The fourth Cook child, Nick, 20, is studying abroad. But his entire life, he's solved boredom by heading outside to explore, his mom says.
It is their unstructured, self-selected activities that provide their sense of self, says Cook. They learn to like their own company and it helps them figure out their passions, their talents, their interests and more.
Lauren Greenwell doesn't leave herself much time to be bored and her parents have had to rein her in a little because she has so many interests. She's a competitive swimmer and soccer player, and she debates and plays piano. Recently, she's been laid up with an injury, but it hasn't slowed her much. She is, says her mom, a master at finding something to do if she's bored — and she's more than willing to help her little brother and sister invent things to do.
"Some of my kids' best play times come from being told to go in their room and figure out what to do," says Amanda Ponzar, chief marketing officer for Community Health Charities in Alexandria, Virginia.
Her kids have access to everything from blankets that can be turned into forts to puzzles and clay, building blocks and art supplies. They have outdoor toys and cardboard boxes. But sometimes, they still "throw a fit and either whine for a playmate or ask an adult to entertain them. Or, if allowed, they will almost always default to electronic devices: video games, TV, tablet, computer, etc. — turning into little zombies."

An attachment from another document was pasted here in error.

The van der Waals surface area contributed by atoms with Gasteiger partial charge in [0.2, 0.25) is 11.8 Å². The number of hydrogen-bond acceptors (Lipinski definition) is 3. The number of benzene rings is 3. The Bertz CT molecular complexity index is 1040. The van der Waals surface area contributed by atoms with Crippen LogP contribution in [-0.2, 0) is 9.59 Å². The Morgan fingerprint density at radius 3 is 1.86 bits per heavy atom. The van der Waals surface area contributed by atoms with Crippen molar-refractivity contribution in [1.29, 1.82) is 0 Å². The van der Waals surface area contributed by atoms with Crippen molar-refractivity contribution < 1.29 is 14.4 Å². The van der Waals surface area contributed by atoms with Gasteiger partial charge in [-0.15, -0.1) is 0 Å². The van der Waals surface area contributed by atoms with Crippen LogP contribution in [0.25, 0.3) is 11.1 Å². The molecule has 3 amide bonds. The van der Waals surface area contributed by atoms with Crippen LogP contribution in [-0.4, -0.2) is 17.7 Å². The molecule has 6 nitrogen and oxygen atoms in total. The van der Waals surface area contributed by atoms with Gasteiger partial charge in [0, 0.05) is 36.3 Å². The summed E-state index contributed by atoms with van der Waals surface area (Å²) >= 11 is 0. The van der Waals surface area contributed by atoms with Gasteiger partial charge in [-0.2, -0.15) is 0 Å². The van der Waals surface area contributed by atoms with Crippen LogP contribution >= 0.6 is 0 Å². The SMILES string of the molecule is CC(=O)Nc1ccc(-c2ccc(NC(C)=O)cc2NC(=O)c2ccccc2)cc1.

She has them list as many ideas as they can conjure on what they could do to have fun. They return repeatedly to those lists.
Teaching kids to occupy themselves starts young, says Dr. Fran Walfish, a Beverly Hills psychotherapist and author of "The Self-Aware Parent." She suggests parents set a 13-15 month old child on the floor surrounded by toys and play for a few minutes, then say something like, "Mommy is getting a glass of water and will be back in two minutes to watch you play." Come back in two minutes, as promised. A parent can gradually extend the time as the child grows, so autonomous playtime grows, too.
When a grade-schooler complains of boredom, she tells parents to empathize sincerely, but point out it's good practice to find ways to occupy oneself. "Parents need to understand that each experience of boredom is giving your child a chance to grow emotionally," she says.
"We need to reframe the concept for them so that when our kids say they are bored, we can show them that this opens up possibilities to make changes to this state all within their control," says psychotherapist Kelly Bos, who lives in the Caribbean and writes on this and other topics.
It works for adults, too.